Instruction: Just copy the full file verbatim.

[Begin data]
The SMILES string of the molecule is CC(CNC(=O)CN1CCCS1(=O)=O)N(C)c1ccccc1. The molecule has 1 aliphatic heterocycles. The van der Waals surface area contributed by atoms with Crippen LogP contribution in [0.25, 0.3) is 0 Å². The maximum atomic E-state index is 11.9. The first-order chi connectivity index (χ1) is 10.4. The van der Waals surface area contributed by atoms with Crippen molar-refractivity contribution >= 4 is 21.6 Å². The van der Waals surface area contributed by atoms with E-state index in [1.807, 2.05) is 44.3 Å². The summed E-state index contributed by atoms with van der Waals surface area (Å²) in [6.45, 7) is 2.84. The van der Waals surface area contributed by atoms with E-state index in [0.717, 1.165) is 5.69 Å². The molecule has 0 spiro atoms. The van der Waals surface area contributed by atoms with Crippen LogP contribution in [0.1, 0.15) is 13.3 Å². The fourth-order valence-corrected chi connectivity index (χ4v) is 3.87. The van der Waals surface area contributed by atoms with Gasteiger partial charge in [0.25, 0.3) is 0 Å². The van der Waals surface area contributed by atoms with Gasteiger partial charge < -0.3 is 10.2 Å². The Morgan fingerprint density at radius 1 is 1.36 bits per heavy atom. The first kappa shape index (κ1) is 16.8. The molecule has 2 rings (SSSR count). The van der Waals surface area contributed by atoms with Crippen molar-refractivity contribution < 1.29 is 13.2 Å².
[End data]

The SMILES string of the molecule is CC(CNC(=O)CN1CCCS1(=O)=O)N(C)c1ccccc1. The molecule has 1 aliphatic heterocycles. The van der Waals surface area contributed by atoms with Crippen LogP contribution in [0.25, 0.3) is 0 Å². The maximum atomic E-state index is 11.9. The first-order chi connectivity index (χ1) is 10.4. The van der Waals surface area contributed by atoms with Crippen molar-refractivity contribution >= 4 is 21.6 Å². The van der Waals surface area contributed by atoms with E-state index in [1.807, 2.05) is 44.3 Å². The summed E-state index contributed by atoms with van der Waals surface area (Å²) in [6.45, 7) is 2.84. The van der Waals surface area contributed by atoms with E-state index in [0.717, 1.165) is 5.69 Å². The molecule has 0 spiro atoms. The van der Waals surface area contributed by atoms with Crippen LogP contribution in [0.1, 0.15) is 13.3 Å². The fourth-order valence-corrected chi connectivity index (χ4v) is 3.87. The van der Waals surface area contributed by atoms with Gasteiger partial charge in [0.25, 0.3) is 0 Å². The van der Waals surface area contributed by atoms with Gasteiger partial charge < -0.3 is 10.2 Å². The Morgan fingerprint density at radius 1 is 1.36 bits per heavy atom. The first kappa shape index (κ1) is 16.8. The molecule has 2 rings (SSSR count). The van der Waals surface area contributed by atoms with Crippen molar-refractivity contribution < 1.29 is 13.2 Å².